Authors: Charles Stross
Release Date: January 17, 2016
Publisher: Tor
Review Spoilers: Mild
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Before receiving our review copy of Empire Games I had never even heard of the Merchant Princes series. I had, however, heard of Charles Stross and, despite meaning to for years, I had never actually had the chance to sit down with any of his books. Empire Games seemed like a perfect chance to not only to jump into a well established series but to also finally check out Stross’ writing.

Still, I was a little hesitant to start a series that had begun over a decade ago.

Empire Games is the first book in a new spin-off series that’s been designed to stand on it’s own despite being closely related to the original books. It’s meant to be for a way for new readers to explore the Merchant Princes multiverse without having to go back and read through the older source material. I was a little skeptical that it could pull off that lofty goal but it actually does a pretty good job of it. I never felt like I was missing out despite never reading (or even hearing of) the first six books.

Basically, the Merchant Princes multiverse consists of a potentially endless series of parallel universes existing together. Some are similar, some are not. The timelines for each of them diverge at certain points in history creating sometimes vastly different worlds – all of which, though, are essentially Earth.

And there are certain people with certain abilities who are capable of moving between these timelines and worlds. Empire Games provides a description of the primary timelines and their histories at the beginning of the book to help set the stage for new readers. Meanwhile, a glossary and list of characters at the end of the book helps readers keep track of the lingo and main players.

In Empire Games, we follow a young woman living in a version of the United States where conflicts with neighboring timelines have put the world on edge and turned American into a severely overcautious security state. Rita is effectively your average, everyday (for the most part) mid-twenties millennial looking to establish herself.

As it turns out, though, she’s a key player in this multiverse conflict. She’s not only the abandoned daughter of the main character from the original books, Miriam Burgeson, but she also carries a dormant gene allowing her to travel across timelines. She ends up working for the US government, which hopes to switch on that gene and use her against her mother. At the same time, her mother is preparing to defend her new timeline from them. 

This is where things get a little confusing.

The book switches back and forth between the two women’s perspectives pretty regularly – as well as the perspectives of a few other characters. But not only does the book switch between timelines it also shifts back and forth in time. Chapters slip between several different scenes some of them taking place decades apart. They’re always designated at the beginning but it can become confusing trying to keep track of characters, timelines, flashbacks, and the present. There are a lot of different moving parts and a lot of characters’ motivations to sort through.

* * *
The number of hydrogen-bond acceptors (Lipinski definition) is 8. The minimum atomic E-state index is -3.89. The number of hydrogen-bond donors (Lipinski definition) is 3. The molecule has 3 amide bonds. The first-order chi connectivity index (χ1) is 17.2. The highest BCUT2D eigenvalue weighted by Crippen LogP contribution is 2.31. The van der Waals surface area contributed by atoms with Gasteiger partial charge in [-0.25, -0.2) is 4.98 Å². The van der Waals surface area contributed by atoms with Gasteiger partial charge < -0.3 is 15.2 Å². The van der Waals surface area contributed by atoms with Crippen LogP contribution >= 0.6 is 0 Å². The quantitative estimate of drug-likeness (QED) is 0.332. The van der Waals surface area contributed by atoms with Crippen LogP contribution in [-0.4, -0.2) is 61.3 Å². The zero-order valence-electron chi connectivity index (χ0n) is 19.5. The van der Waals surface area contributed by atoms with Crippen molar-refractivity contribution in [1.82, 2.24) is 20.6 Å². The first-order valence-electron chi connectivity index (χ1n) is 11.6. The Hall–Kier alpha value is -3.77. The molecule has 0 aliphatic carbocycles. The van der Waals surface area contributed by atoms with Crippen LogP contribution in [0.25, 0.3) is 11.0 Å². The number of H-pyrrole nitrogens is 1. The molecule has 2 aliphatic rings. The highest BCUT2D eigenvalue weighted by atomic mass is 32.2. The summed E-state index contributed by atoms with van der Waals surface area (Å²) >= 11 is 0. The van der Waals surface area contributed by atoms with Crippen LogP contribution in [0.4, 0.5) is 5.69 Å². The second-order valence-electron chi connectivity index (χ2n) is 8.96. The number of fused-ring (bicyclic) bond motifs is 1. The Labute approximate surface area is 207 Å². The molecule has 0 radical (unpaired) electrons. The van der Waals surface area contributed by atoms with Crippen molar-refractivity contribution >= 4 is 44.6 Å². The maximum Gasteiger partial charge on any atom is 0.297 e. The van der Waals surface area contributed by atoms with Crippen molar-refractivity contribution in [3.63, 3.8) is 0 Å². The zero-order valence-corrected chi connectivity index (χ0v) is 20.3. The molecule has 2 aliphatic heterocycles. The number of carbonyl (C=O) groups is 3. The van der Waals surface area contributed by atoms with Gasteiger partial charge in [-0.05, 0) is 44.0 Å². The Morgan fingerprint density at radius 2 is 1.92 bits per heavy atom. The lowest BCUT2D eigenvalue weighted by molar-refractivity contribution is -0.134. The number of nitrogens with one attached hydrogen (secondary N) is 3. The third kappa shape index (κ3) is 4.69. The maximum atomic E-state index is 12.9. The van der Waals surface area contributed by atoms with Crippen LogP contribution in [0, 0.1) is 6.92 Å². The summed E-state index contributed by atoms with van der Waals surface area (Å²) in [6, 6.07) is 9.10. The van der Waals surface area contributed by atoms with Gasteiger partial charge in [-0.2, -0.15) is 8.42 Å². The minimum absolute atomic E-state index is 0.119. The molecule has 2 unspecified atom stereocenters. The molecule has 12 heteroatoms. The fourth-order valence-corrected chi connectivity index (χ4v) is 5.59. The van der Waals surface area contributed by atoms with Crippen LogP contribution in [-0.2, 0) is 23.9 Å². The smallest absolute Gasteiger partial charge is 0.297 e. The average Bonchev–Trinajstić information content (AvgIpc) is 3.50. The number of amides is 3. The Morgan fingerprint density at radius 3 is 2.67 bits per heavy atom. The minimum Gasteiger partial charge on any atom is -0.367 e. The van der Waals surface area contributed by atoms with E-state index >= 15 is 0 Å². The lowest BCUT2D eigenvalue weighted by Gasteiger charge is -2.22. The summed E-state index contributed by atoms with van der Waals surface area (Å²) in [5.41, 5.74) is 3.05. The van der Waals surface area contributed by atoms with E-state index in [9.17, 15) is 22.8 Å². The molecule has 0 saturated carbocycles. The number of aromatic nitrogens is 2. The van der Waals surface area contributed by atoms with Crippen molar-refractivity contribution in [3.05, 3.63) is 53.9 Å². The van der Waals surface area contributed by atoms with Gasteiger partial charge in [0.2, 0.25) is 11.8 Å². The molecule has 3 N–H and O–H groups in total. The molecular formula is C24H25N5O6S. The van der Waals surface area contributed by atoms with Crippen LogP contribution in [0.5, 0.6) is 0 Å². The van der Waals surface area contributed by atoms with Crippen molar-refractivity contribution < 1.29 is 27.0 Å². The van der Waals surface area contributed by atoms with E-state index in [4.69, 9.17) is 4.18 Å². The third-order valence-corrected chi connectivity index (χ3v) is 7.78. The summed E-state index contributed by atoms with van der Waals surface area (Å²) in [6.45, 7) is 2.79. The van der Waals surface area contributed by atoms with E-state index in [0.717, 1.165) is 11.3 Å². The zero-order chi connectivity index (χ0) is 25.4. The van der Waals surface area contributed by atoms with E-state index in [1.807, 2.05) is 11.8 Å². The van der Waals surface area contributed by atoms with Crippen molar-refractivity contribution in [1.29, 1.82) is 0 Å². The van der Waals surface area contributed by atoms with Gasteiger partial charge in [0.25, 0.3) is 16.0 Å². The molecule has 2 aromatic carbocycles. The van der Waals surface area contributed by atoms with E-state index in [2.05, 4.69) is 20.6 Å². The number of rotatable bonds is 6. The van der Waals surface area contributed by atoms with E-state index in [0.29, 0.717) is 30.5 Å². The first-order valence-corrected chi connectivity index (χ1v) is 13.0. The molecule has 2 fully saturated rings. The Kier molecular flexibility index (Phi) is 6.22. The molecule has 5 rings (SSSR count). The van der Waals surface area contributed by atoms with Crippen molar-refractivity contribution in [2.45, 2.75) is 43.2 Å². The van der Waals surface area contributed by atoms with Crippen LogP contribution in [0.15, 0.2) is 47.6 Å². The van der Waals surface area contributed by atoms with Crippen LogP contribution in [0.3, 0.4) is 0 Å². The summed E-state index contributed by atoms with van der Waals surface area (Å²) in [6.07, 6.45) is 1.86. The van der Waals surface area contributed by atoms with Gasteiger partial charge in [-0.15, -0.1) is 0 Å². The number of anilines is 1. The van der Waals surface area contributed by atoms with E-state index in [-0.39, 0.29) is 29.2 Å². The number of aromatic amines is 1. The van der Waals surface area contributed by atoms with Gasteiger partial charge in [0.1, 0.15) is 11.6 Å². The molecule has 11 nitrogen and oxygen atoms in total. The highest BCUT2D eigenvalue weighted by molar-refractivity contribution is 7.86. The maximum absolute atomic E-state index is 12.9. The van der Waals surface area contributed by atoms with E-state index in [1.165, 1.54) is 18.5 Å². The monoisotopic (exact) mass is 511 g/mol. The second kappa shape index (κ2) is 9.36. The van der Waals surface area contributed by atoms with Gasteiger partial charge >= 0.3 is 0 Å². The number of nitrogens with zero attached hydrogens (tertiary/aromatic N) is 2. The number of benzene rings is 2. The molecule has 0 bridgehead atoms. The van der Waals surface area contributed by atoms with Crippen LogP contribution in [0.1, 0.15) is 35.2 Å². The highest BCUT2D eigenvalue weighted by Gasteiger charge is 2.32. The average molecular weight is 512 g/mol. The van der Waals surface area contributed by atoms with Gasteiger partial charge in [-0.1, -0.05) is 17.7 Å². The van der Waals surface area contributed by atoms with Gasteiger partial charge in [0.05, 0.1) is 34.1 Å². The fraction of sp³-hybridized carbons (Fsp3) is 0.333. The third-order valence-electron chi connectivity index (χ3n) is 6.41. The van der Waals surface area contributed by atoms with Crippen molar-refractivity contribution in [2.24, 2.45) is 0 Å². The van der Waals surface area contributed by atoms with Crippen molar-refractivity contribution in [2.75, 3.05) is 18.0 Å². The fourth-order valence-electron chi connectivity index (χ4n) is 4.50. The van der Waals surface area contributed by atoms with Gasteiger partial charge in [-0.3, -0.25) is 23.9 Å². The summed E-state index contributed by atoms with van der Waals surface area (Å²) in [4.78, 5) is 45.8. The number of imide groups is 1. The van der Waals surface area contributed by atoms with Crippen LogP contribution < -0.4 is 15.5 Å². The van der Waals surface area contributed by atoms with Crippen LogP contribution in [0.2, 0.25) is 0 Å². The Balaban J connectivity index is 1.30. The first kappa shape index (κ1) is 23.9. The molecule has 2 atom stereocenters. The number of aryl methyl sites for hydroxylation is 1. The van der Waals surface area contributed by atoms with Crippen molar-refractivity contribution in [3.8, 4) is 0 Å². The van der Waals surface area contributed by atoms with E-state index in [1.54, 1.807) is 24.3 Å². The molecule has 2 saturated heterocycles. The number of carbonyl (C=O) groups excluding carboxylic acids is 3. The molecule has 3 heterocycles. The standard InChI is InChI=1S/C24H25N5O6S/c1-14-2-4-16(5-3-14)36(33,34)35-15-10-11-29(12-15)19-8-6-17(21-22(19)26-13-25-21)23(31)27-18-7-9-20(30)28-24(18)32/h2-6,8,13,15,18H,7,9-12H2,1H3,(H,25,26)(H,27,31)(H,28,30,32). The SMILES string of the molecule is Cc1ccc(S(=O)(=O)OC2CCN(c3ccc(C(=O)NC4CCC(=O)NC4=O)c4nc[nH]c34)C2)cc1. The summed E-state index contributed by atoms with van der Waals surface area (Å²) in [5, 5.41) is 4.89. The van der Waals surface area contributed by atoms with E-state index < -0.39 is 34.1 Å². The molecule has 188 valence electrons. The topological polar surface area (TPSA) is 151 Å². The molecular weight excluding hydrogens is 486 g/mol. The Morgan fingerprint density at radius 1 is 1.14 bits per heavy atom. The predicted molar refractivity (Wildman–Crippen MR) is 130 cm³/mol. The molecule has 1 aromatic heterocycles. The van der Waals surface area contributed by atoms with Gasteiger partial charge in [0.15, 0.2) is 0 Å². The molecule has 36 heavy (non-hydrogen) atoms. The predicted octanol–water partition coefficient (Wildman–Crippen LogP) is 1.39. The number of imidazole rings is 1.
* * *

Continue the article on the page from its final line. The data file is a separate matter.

Still, it’s all very well written.

As confusing as it could get at times, I read through the book in just a few sittings. I was surprised at how much I enjoyed the story. Of course, a lot of what I enjoyed tended to have a lot less to do with the main plot than my own curiosities.

For example, I loved the world building. Little things like buildings built by “worldwalkers” who can shift between timelines having bathrooms and entrances in different universes was just cool. And I loved Miriam’s plans to bolster her new found home timeline’s defenses very efficient and intriguing. (I could have really just used a series about that on it’s own.) Plus I became really engaged in Rita’s budding romantic relationship with her old friend, Angie.

Now, I will say, this book was kind of slow. A lot happens and yet it doesn’t feel like a whole lot does. Much of Rita’s story ends up being about training and then some very short missions in the last third of the book. Even now, I’m not sure how I felt about the pacing. In a lot of ways this book felt almost like a mix between serious exposition and build up for something more that’s yet to come.

I’m hoping the second book has more action and moves the plot along a bit more. Really, the most development that seems to happen throughout is the industrial development Miriam forces on her timeline to prepare them for a multiverse conflict. Also, as much as I liked Rita (for the most part) she did have some odd backstory and despite being this ‘normal, everyday’ girl she has some pretty abnormal survival training. It’s explained but still feels a little forced.

But I can’t really complain too much.

Empire Games does exactly what it means to do. It introduces you to a new series without any real need to know any of the backstory. You’re given a point-of-view character who is just as oblivious as you are and then just like the reader she is thrust into this pre-existing world. While it’s a little cliche it’s cliche for a reason – it works.

If you’ve thought about checking out the Merchant Princes series before, I recommend picking up Empire Games. You’ll get thrust right into the thick of things and once you’re done you can always go back and read the other books while waiting for the Empire Games sequel to come out. It’ll be just like a series of really long, extended flashbacks! 

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